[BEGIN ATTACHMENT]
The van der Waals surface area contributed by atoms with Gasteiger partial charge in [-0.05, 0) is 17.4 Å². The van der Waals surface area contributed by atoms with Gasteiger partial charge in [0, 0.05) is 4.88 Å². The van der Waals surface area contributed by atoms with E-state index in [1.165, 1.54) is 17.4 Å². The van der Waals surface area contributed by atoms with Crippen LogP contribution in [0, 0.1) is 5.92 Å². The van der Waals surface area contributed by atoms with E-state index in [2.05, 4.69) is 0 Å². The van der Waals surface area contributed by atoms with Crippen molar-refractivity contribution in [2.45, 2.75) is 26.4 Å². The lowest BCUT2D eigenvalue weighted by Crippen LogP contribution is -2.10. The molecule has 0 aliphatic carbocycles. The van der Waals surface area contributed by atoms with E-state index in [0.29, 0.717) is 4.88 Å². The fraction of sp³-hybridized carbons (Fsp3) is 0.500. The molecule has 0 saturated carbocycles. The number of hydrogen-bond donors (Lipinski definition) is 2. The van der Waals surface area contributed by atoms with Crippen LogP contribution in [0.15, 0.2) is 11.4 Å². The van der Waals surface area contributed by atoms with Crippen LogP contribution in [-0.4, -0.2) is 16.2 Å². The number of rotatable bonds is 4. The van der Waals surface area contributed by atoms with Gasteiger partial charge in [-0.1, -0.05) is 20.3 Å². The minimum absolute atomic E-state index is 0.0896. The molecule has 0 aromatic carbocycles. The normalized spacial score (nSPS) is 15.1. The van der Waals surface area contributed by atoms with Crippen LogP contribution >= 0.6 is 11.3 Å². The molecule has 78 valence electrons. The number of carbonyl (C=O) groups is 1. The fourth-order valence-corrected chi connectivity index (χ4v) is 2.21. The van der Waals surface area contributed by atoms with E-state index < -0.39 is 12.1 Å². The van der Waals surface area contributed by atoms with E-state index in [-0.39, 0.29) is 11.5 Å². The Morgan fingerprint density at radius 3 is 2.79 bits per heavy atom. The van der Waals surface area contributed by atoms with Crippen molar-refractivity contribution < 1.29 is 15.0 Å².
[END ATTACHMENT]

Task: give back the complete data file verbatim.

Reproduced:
The van der Waals surface area contributed by atoms with Gasteiger partial charge in [-0.05, 0) is 17.4 Å². The van der Waals surface area contributed by atoms with Gasteiger partial charge in [0, 0.05) is 4.88 Å². The van der Waals surface area contributed by atoms with E-state index in [1.165, 1.54) is 17.4 Å². The van der Waals surface area contributed by atoms with Crippen LogP contribution in [0, 0.1) is 5.92 Å². The van der Waals surface area contributed by atoms with E-state index in [2.05, 4.69) is 0 Å². The van der Waals surface area contributed by atoms with Crippen molar-refractivity contribution in [2.45, 2.75) is 26.4 Å². The lowest BCUT2D eigenvalue weighted by Crippen LogP contribution is -2.10. The molecule has 0 aliphatic carbocycles. The van der Waals surface area contributed by atoms with E-state index in [0.29, 0.717) is 4.88 Å². The fraction of sp³-hybridized carbons (Fsp3) is 0.500. The molecule has 0 saturated carbocycles. The number of hydrogen-bond donors (Lipinski definition) is 2. The van der Waals surface area contributed by atoms with Crippen LogP contribution in [0.15, 0.2) is 11.4 Å². The van der Waals surface area contributed by atoms with Crippen LogP contribution in [-0.4, -0.2) is 16.2 Å². The number of rotatable bonds is 4. The van der Waals surface area contributed by atoms with Gasteiger partial charge in [-0.1, -0.05) is 20.3 Å². The minimum absolute atomic E-state index is 0.0896. The molecule has 0 aromatic carbocycles. The normalized spacial score (nSPS) is 15.1. The van der Waals surface area contributed by atoms with Crippen LogP contribution >= 0.6 is 11.3 Å². The molecule has 78 valence electrons. The number of carbonyl (C=O) groups is 1. The fourth-order valence-corrected chi connectivity index (χ4v) is 2.21. The van der Waals surface area contributed by atoms with E-state index < -0.39 is 12.1 Å². The van der Waals surface area contributed by atoms with E-state index in [-0.39, 0.29) is 11.5 Å². The Morgan fingerprint density at radius 3 is 2.79 bits per heavy atom. The van der Waals surface area contributed by atoms with Crippen molar-refractivity contribution < 1.29 is 15.0 Å².